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2018-06-08 12:24:28

China’s national anti-pornography office announced a sweep of autonomous sensory meridian response (ASMR) content on Friday.

ASMR refers to the tingling sense of comfort and pleasure that people get from certain sounds and images, like the staticky pop of someone whispering close to a microphone, or the soft ooze of cake batter pouring slowly from a bowl. On platforms like YouTube, ASMR videos attract millions of views, and many fans say the addictive cult genre helps them get to sleep.

But the anti-pornography office says that some content labelled “ASMR” is more arousing than relaxing. According to the office, ASMR is often used as a cover for vulgar videos and erotic audio on platforms including Bilibili, NetEase Cloud Music, Baidu Cloud, and several radio apps. The office accused platforms of shirking their monitoring responsibilities, and called on them to eliminate vulgar or pornographic content or face administrative penalties — or even criminal charges.

“Companies should publicize their progress in purging irregular ASMR content,” the announcement said.

When Sixth Tone searched for ASMR on Bilibili on Friday, nearly 1,000 results popped up, with videos ranging from a chubby man eating marinated salmon and rice to someone stirring sand with a toothpick. Many are popular: One video that shows a woman blending and eating jelly has 261,000 views.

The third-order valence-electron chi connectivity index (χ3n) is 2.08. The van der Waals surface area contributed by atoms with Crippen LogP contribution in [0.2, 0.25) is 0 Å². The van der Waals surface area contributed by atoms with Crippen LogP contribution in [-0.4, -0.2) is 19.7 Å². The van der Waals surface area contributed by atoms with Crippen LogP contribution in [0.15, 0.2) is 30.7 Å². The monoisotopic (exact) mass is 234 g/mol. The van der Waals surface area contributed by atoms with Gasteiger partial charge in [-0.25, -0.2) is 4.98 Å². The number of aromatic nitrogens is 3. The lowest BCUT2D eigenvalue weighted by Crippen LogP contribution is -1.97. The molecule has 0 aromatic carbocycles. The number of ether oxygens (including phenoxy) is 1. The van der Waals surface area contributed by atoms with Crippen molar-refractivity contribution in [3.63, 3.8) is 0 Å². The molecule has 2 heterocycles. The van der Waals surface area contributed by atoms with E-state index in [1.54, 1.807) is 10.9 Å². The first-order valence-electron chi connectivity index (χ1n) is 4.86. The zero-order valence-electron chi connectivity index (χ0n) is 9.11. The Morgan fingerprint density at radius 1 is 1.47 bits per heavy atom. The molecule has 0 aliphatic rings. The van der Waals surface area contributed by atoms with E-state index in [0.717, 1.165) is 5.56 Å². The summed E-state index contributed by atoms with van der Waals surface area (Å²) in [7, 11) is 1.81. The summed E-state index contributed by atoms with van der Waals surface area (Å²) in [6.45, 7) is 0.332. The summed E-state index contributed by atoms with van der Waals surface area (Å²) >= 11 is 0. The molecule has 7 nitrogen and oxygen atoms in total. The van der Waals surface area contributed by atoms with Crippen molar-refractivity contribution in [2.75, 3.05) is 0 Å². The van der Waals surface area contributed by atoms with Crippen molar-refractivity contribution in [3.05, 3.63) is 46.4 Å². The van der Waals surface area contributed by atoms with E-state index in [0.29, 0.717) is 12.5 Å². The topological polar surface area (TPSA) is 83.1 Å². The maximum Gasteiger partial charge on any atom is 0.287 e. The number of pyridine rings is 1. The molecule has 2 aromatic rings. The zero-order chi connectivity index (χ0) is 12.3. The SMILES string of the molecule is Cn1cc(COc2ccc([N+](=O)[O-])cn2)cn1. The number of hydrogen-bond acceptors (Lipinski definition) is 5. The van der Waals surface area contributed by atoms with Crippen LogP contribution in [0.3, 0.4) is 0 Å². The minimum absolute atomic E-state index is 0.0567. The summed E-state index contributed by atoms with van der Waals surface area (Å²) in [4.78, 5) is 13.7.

Yet while most videos are almost spookily mundane, some are quite saucy: In one video, a woman wearing heavy make-up, a deep V-neck, and black silk stockings taps her fingernails on an hourglass filled with water. Just 20 seconds into the 16-minute video, she shrugs her blouse off her shoulder. “You should come and see me,” she says with a meaningful smile.

Viewers keep the innuendo going in danmu, the marquee comments that swoop across the screen on most Chinese video platforms. “Fellatio,” one netizen commented on an ASMR video where a woman makes sucking sounds through a cylinder that she grasps with both hands.

Sixth Tone was unable to reach Bilibili for comment on Friday, and by the afternoon, most of the more suggestive videos had disappeared.

Editor: Qian Jinghua.

(Image: Ingram/VCG)